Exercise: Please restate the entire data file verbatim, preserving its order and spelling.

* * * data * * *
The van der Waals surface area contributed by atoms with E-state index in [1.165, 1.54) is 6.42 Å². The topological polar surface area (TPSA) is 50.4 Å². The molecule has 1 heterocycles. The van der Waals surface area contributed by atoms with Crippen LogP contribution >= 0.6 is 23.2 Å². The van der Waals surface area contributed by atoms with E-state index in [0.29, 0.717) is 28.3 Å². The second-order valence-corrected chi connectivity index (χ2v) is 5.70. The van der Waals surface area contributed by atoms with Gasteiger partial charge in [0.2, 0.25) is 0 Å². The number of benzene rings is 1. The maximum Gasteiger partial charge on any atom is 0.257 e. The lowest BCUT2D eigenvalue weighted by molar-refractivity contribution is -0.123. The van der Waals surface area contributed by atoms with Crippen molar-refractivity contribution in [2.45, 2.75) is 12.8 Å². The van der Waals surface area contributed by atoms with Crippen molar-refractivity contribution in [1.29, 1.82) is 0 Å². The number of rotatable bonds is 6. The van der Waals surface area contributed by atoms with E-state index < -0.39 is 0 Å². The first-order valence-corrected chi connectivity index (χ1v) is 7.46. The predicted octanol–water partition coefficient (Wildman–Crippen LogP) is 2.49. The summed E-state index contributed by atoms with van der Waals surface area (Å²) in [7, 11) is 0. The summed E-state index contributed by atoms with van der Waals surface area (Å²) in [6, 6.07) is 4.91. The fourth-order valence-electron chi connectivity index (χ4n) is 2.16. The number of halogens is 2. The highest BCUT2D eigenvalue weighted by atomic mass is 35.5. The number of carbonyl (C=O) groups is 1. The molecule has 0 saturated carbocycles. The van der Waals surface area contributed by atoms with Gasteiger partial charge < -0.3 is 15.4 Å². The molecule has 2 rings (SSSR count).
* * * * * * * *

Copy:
The van der Waals surface area contributed by atoms with E-state index in [1.165, 1.54) is 6.42 Å². The topological polar surface area (TPSA) is 50.4 Å². The molecule has 1 heterocycles. The van der Waals surface area contributed by atoms with Crippen LogP contribution >= 0.6 is 23.2 Å². The van der Waals surface area contributed by atoms with E-state index in [0.29, 0.717) is 28.3 Å². The second-order valence-corrected chi connectivity index (χ2v) is 5.70. The van der Waals surface area contributed by atoms with Gasteiger partial charge in [0.2, 0.25) is 0 Å². The number of benzene rings is 1. The maximum Gasteiger partial charge on any atom is 0.257 e. The lowest BCUT2D eigenvalue weighted by molar-refractivity contribution is -0.123. The van der Waals surface area contributed by atoms with Crippen molar-refractivity contribution in [2.45, 2.75) is 12.8 Å². The van der Waals surface area contributed by atoms with Crippen molar-refractivity contribution in [1.29, 1.82) is 0 Å². The number of rotatable bonds is 6. The van der Waals surface area contributed by atoms with E-state index < -0.39 is 0 Å². The first-order valence-corrected chi connectivity index (χ1v) is 7.46. The predicted octanol–water partition coefficient (Wildman–Crippen LogP) is 2.49. The summed E-state index contributed by atoms with van der Waals surface area (Å²) in [7, 11) is 0. The summed E-state index contributed by atoms with van der Waals surface area (Å²) in [6, 6.07) is 4.91. The fourth-order valence-electron chi connectivity index (χ4n) is 2.16. The number of halogens is 2. The highest BCUT2D eigenvalue weighted by atomic mass is 35.5. The number of carbonyl (C=O) groups is 1. The molecule has 0 saturated carbocycles. The van der Waals surface area contributed by atoms with Gasteiger partial charge < -0.3 is 15.4 Å². The molecule has 2 rings (SSSR count).